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Self-sacrificing Love ( 70 )
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Quotations from the writings of Ellen G. White with the phrase . . .
 
Self-sacrificing  Love
 
Our little world is the lesson book of the universe. God's wonderful purpose of grace, the mystery of redeeming love, is the theme into which "angels desire to look", and it will be their study throughout endless ages. Both the redeemed and the unfallen beings will find in the cross of Christ their science and their song. It will be seen that the glory shining in the face of Jesus is the glory of self-sacrificing love. In the light from Calvary it will be seen that the law of self-renouncing love is the law of life for earth and heaven; that the love which "seeketh not her own" has its source in the heart of God. . . .  {AG 45.3}
 
 
The one who stands nearest to Christ will be he who on earth has drunk most deeply of the spirit of His self-sacrificing love, --love that "vaunteth not itself, is not puffed up, . . . seeketh not her own, is not easily provoked, thinketh no evil" (1 Cor. 13:4, 5),--love that moves the disciple, as it moved our Lord, to give all, to live and labor and sacrifice, even unto death, for the saving of humanity. This spirit was made manifest in the life of Paul. He said, "For to me to live is Christ;" for his life revealed Christ to men; "and to die is gain,"--gain to Christ; death itself would make manifest the power of His grace, and gather souls to Him. "Christ shall be magnified in my body," he said, "whether it be by life or by death." Phil. 1:21, 20.  {DA 549.3}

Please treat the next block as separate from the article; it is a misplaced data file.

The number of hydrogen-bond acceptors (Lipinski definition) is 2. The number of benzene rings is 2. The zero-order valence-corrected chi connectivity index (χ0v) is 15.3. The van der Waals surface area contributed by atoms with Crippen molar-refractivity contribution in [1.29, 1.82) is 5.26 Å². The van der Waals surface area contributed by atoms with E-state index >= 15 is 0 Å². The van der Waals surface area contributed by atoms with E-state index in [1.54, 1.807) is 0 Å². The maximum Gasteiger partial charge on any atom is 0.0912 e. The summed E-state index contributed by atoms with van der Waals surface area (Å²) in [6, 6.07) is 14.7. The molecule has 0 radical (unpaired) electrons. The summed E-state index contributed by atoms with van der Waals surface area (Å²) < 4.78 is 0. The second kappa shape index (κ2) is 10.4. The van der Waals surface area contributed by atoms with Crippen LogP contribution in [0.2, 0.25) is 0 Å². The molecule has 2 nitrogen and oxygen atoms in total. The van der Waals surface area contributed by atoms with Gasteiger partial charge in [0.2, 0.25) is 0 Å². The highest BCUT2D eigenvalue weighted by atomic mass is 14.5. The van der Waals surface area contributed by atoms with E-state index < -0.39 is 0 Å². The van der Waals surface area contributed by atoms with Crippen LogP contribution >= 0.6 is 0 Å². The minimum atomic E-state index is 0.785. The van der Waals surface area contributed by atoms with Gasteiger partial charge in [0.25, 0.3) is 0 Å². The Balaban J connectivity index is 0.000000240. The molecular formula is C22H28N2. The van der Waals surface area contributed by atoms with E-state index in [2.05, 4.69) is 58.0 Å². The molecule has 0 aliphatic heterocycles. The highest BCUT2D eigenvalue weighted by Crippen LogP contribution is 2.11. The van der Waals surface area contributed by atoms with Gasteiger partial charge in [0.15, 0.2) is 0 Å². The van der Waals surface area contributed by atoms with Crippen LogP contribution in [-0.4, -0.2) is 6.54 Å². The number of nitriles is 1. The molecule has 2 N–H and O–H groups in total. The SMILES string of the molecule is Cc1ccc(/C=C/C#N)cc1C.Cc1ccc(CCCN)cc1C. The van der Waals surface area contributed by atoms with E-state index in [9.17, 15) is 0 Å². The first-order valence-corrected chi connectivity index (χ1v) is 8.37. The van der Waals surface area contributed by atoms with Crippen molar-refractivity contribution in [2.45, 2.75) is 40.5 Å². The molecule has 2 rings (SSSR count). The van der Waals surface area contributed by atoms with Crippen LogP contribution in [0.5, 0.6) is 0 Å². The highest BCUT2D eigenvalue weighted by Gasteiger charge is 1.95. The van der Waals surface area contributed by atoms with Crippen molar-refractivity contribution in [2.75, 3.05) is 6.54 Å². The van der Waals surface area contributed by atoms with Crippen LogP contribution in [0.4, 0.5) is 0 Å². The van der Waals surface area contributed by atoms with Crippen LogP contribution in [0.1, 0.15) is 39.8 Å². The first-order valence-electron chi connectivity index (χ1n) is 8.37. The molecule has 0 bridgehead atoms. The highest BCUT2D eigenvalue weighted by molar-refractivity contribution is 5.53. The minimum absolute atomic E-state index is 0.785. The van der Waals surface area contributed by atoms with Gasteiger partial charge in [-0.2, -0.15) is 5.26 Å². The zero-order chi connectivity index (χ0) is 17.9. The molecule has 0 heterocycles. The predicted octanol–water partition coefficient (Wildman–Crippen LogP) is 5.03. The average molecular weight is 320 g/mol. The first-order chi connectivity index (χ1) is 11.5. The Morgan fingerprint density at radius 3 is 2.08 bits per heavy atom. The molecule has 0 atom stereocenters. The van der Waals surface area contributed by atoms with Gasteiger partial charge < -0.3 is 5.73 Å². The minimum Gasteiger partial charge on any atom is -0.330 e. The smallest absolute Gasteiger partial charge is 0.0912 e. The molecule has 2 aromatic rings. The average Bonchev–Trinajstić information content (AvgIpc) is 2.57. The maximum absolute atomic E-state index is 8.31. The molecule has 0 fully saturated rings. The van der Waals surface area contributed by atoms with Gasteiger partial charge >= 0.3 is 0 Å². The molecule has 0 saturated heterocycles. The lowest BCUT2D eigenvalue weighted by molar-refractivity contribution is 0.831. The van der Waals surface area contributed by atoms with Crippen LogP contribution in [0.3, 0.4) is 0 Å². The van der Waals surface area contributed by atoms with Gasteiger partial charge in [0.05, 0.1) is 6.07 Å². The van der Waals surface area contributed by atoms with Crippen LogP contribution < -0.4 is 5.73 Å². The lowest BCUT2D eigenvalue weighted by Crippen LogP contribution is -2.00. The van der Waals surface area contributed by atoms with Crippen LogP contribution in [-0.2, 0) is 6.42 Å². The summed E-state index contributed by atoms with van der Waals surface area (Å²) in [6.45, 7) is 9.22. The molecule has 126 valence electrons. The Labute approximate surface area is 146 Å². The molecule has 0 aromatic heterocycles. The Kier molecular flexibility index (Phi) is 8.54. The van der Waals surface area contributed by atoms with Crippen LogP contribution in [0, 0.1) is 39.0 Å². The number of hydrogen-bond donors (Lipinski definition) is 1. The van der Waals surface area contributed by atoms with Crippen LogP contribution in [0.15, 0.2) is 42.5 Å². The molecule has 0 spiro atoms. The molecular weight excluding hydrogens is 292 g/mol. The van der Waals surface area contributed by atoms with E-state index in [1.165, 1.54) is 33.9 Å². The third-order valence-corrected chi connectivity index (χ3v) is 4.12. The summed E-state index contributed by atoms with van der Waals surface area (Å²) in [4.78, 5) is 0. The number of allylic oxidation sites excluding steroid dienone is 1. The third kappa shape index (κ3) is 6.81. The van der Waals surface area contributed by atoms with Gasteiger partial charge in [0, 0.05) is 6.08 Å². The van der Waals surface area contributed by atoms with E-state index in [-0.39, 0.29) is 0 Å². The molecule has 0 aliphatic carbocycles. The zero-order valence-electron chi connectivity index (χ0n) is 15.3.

The spirit of liberality is the spirit of heaven. Christ's self-sacrificing love is revealed upon the cross. That man might be saved, He gave all that He had, and then gave Himself. The cross of Christ appeals to the benevolence of every follower of the blessed Saviour. The principle there illustrated is to give, give. This, carried out in actual benevolence and good works, is the true fruit of the Christian life. The principle of worldlings is to get, get, and thus they expect to secure happiness; but, carried out in all its bearings, the fruit is misery and death.  {CS 14.2}
 
The work of God, which should be going forward with tenfold its present strength and efficiency, is kept back, like a spring season held by the chilling blast of winter, because some of God's professed people are appropriating to themselves the means that should be dedicated to His service. Because Christ's self-sacrificing love is not interwoven in the life practices, the church is weak where is should be strong. By its own course it has put out its light, and robbed millions of the gospel of Christ. . . .   {CS 54.3}